So What Is The Big Deal If My Kid Is Not Getting Enough Iron?


This Post is Sponsored By Nuffnang and Fab Iron

My first daughter has never been much of a meat eater.  She has always opted for salad or some fruit and we have often found ourselves conflicting once again, over the dinner table about eating her meat.

My main concern with her lack of meat eating is whether she is getting enough iron or not.

Did you know that iron is a nutrient that’s essential to your child’s growth and development? We need iron because it helps move oxygen from the lungs to the rest of the body and helps muscles store and use oxygen.  If your child’s diet lacks iron this may impact them in a number of ways.

Some of my main worries with my daughter was her becoming tired easily and finding it hard to concentrate in class.  She is 7 years old, but I am also aware that many teenage girls are at risk of iron deficiency due to their periods.  Even if their periods are normal (heavy periods can make it even worse) and their diets don’t contain enough iron to offset the loss of iron-containing RBCs during their menstrual cycle, it can have a big impact.

Iron is also needed to produce myoglobin, which carries oxygen to our muscles, which in turn affects kids energy levels, protects them against illness and disease, and promotes healthy skin.

Iron deficiency can also affect a child’s growth, which can lead to learning and behavioural problems. A number of other symptoms often noticed in children with iron deficiencies include:

  • fatigue and weakness
  • pale skin and mucous membranes
  • rapid heartbeat or a new heart murmur (detected in an exam by a doctor)
  • irritability
  • decreased appetite
  • dizziness or a feeling of being lightheaded
  • pica – cravings to eat substances such as chalk, paint chips or dirt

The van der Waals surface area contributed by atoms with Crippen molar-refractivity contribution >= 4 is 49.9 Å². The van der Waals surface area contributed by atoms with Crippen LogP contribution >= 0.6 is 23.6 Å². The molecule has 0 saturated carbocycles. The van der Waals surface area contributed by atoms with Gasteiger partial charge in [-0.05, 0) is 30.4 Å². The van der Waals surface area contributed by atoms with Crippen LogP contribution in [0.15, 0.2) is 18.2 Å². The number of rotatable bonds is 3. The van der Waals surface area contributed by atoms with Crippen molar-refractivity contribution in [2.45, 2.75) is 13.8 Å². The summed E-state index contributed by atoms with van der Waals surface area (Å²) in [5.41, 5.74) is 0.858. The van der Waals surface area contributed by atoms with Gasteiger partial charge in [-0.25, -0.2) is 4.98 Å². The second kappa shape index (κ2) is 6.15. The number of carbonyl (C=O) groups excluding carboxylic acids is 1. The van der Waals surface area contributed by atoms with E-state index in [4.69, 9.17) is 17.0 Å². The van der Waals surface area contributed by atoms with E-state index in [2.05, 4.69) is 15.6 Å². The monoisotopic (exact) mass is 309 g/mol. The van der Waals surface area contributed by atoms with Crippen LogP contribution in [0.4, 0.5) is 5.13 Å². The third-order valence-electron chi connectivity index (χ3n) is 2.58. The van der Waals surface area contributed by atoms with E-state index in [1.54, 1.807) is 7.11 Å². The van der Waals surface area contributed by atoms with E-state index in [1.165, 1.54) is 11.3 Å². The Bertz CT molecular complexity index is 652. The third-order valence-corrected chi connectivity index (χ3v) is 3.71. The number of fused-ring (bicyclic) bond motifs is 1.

If your child’s iron level is low, look at their diet first. Then if you find that is not working or you can’t get your child to eat enough iron rich food, then it can be a good idea to try organic iron supplements and we recommend Fab Iron.

Some Iron Rich Foods Include:

  • red meat
  • dark poultry
  • tuna
  • salmon
  • eggs
  • tofu
  • enriched grains
  • dried beans and peas
  • dried fruits
  • leafy green vegetables
  • blackstrap molasses
  • iron-fortified breakfast cereals

If dieting is not enough for your child or you are finding their picky or fussy eating too challenging, then you should check out Fab Iron.


FAB IRON is specifically formulated to gently assist children when they aren’t getting enough iron in their diet.   It is great, as it does not have that “iron taste” normally associated with iron supplements. It contains an organic form of iron that’s gentle on their stomach, and has a natural fruity flavour from a blend of apple, beetroot and cherry juices.  It is preservative free and suitable for children from 2 years.


If you do suspect your child might be deficient in iron we would recommend the first step to take is chat about it with your doctor or health professional.



About Author

School Mum

Being a mum to 3 kids (one of them full time at home with me) and trying to juggle everything became pretty crazy.

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